Most divers have heard of nitrogen narcosis – but what is it, how does it work, and what do you do about it?
Nitrogen Narcosis Definition
Nitrogen narcosis, or more accurately inert gas narcosis, is a condition that hits many divers when performing deeper dives. Typically it will start at around 30 meters(100 feet) of water.
What is nitrogen narcosis?
Commonly referred to as nitrogen narcosis, it is now often referred to by the more accurate name of inert gas narcosis. It has been found that other gasses than nitrogen can cause the narcosis effect.
Some even argue that any gas that can be breathed, save for a few such as helium, can cause this effect.
Divers, in particular in the US, often refer to inert gas narcosis as “the martini effect” or “Martini’s Law” as the effect is supposedly comparable to drinking one dry martini on an empty stomach for every 10 meters/33 feet descended beyond the first 20 meters/66 feet.
Nitrogen Narcosis Symptoms
Symptoms of Nitrogen Narcosis include
- Emotional reactions such as lightheadedness
Severe cases may also cause debilitating inertia, blindness, unconsciousness, and maybe even death.
Who gets Nitrogen Narcosis?
Inert gas narcosis theoretically affects all divers descending below 66 feet (20 meters), though the severity of the narcosis varies greatly from diver to diver. And even from dive to dive. For reasons not entirely understood.
How to be a Safer Diver: Emergency Planning for Diving
With experience, divers can learn to manage and cope with the effects of inert gas narcosis, but it is not possible, as far as we know now, to develop an actual tolerance.
What causes Nitrogen Narcosis?
The full cause of inert gas narcosis isn’t fully understood, but it is believed that a number of breathable gases react with the body’s tissues, in particular with the lipid, or fat, tissues.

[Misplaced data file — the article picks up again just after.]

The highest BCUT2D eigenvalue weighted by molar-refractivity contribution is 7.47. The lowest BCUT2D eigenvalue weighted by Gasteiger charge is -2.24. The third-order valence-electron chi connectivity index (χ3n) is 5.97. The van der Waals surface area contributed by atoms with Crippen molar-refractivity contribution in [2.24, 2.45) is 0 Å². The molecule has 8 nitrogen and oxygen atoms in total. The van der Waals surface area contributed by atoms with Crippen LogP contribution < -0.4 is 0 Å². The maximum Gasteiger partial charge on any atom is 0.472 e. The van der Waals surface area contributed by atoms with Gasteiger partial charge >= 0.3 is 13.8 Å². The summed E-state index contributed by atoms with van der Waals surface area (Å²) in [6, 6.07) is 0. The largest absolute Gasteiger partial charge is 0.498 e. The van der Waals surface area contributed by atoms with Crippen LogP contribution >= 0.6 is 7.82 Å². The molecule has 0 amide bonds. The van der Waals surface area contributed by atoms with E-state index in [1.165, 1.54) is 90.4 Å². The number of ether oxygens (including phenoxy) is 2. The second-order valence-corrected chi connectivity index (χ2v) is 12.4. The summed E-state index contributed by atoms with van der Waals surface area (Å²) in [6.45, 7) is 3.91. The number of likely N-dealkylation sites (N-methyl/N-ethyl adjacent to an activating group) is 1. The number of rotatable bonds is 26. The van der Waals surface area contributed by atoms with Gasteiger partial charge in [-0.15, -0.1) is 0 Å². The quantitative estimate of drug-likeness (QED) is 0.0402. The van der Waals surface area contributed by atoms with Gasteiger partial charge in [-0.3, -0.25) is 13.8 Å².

As our brains consist predominantly of lipid tissues, the effect is mostly felt here.
The effects increase in severity as depth increases, with most divers beginning to feel some effect at around 30 meters/100 feet, and these symptoms becoming severe at around 40 meters/140 feet.
This is one of the reasons, along with decompression illness and the risk of oxygen toxicity, for most organizations setting the recreational diving limit at 40 meters/140 feet.
Nitrogen narcosis treatment?
The remedy is as simple as descending to a shallower depth, after which the symptoms will subside with no known long-term effects.
In most cases, the dive can be continued at the new, shallower depth.
However, due to the feeling of euphoria and elation often caused by the narcosis, the affected diver may not be able to make the assessment that they are affected. Therefore they will not themselves make the decision to decrease their depth.
Because of this, it is important that buddies look out for each other on deep dives, and watch for any erratic or uncommon behavior that may be a sign of inert gas narcosis.
If these are spotted, your dive buddy should urge the diver to decrease their depth or guide him or her up to shallower waters.
Don’t go Deep Diving alone
Nitrogen narcosis is a potentially severe condition, but luckily easy to manage.
Divers who are new to deep diving should always do their first ventures into the deep with experienced buddies or dive instructor. Make sure someone can assist you in the case of “Martini’s Law” until you’ve developed your own coping mechanisms for it.
And of course, maximum recreational dive depths should always be observed.